As I am gearing up for a strategic planning project, I have been thinking about some of the usual planning steps and how they might be charged to do more work both as a part of the planning, as well as in moving the museum forward.
Every museum has stakeholders whether or not it recognizes them, serves them well, or enlists them in the life of the museum and community. Stakeholders are the people, groups, constituencies, and institutions who are likely to affect or be affected by a museum, its vision, plans, or projects. Not every museum is deliberate about identifying, understanding and engaging its stakeholders; some approach stakeholder engagement in a generic way, without considering stakeholders and their interests in relation to the museum and its interests. This is a missed opportunity.
Along with many museums, over the years I have expanded my view and appreciation of stakeholders, ways of engaging them, relating that engagement to the museum’s long-term strategic interests, and integrating stakeholders into the museum’s culture.
Especially when a museum anticipates significant change, careful examination of its stakeholders is critical. Strategic planning is an opportunity for a museum to think realistically and deeply about its stakeholders as it sets its future course. In preparing for a major expansion–an addition, renovation, new construction, or relocation– a museum must think about expanding its stakeholders and how to activate them around its vision. Finally, a stakeholder engagement audit advances a museum in becoming more magnetic like the museums described by Anne Bergeron and Beth Tuttle in Magnetic: The Art and Science of Engagement. In all these situations, a stakeholder engagement audit involves the museum in listening and responding to and being inclusive of its closest partners.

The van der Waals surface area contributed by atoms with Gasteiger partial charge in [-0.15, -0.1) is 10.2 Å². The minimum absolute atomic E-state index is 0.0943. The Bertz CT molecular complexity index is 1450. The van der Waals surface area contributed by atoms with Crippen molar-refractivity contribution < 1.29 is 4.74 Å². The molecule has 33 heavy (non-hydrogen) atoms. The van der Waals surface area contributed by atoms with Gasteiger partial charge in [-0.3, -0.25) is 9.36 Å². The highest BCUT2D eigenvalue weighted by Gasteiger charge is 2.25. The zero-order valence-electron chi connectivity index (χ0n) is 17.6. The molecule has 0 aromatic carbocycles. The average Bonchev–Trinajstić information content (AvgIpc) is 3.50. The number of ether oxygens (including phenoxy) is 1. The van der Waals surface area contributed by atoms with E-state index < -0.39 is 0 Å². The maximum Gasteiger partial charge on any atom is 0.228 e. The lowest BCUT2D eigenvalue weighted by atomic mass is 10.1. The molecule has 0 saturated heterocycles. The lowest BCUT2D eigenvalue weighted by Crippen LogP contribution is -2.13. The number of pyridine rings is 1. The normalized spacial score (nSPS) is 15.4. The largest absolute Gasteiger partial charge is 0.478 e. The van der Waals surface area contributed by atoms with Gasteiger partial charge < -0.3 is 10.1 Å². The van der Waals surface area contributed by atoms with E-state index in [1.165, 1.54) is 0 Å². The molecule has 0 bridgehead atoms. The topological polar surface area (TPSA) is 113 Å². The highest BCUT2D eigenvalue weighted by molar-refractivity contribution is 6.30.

Stakeholder Engagement Audit At-a-Glance
A stakeholder engagement audit is a deliberate process for studying the individuals and groups across the community who share the museum’s interests and value its work and how it involves them. Strictly speaking, this is not a plan, but it does guide planning and decisions across the museum. Through gathering information, identifying common and consistent themes, and framing initiatives, the audit assists the museum in activating a stakeholder community around a compelling idea with positive outcomes.
Each museum has its own particular emphasis for a stakeholder engagement audit: widening its circle of stakeholders, better understanding community organizations, becoming more relationship based, or sustaining involvement. Depending on how formal or extensive the audit is, it can be done by an in-house team, strategic planners as part of their scope, or a firm specializing in this work. And, whether a museum takes this on in a big or small way, doing it is more important than doing it in a particular way. Conducting a stakeholder engagement audit addresses four broad questions.
• How does the museum currently view its stakeholders and how does it engage them?
• Around what significant, strategic idea does the museum hope to engage its stakeholders?
• What can the museum learn about its stakeholders to serve them and enlist their interests?
• How can the museum move forward by activating a stakeholder community?